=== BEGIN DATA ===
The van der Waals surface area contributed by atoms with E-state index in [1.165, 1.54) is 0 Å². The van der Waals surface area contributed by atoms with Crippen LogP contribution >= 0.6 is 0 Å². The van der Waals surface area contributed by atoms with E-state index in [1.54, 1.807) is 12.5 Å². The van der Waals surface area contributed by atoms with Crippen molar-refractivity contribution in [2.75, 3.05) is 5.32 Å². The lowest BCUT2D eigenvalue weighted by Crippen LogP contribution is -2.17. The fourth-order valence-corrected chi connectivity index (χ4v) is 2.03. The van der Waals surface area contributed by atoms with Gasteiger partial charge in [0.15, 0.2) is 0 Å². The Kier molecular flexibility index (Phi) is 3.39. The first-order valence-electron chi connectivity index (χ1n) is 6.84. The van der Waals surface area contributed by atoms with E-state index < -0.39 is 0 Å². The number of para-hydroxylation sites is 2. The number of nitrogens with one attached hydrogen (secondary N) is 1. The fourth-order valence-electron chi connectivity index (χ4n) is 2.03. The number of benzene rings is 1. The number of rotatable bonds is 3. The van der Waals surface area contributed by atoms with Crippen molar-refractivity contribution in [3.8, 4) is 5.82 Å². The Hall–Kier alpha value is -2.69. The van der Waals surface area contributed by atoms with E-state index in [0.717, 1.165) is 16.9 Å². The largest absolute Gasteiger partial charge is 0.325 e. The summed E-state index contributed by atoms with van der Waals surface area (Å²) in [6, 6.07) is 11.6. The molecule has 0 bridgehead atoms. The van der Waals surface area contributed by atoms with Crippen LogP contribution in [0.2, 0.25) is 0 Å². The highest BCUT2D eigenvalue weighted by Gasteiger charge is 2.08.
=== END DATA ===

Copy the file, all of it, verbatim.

The van der Waals surface area contributed by atoms with E-state index in [1.165, 1.54) is 0 Å². The van der Waals surface area contributed by atoms with Crippen LogP contribution >= 0.6 is 0 Å². The van der Waals surface area contributed by atoms with E-state index in [1.54, 1.807) is 12.5 Å². The van der Waals surface area contributed by atoms with Crippen molar-refractivity contribution in [2.75, 3.05) is 5.32 Å². The lowest BCUT2D eigenvalue weighted by Crippen LogP contribution is -2.17. The fourth-order valence-corrected chi connectivity index (χ4v) is 2.03. The van der Waals surface area contributed by atoms with Gasteiger partial charge in [0.15, 0.2) is 0 Å². The Kier molecular flexibility index (Phi) is 3.39. The first-order valence-electron chi connectivity index (χ1n) is 6.84. The van der Waals surface area contributed by atoms with E-state index < -0.39 is 0 Å². The number of para-hydroxylation sites is 2. The number of nitrogens with one attached hydrogen (secondary N) is 1. The fourth-order valence-electron chi connectivity index (χ4n) is 2.03. The number of benzene rings is 1. The number of rotatable bonds is 3. The van der Waals surface area contributed by atoms with Crippen molar-refractivity contribution in [3.8, 4) is 5.82 Å². The Hall–Kier alpha value is -2.69. The van der Waals surface area contributed by atoms with E-state index in [0.717, 1.165) is 16.9 Å². The largest absolute Gasteiger partial charge is 0.325 e. The summed E-state index contributed by atoms with van der Waals surface area (Å²) in [6, 6.07) is 11.6. The molecule has 0 bridgehead atoms. The van der Waals surface area contributed by atoms with Crippen LogP contribution in [0.2, 0.25) is 0 Å². The highest BCUT2D eigenvalue weighted by Gasteiger charge is 2.08.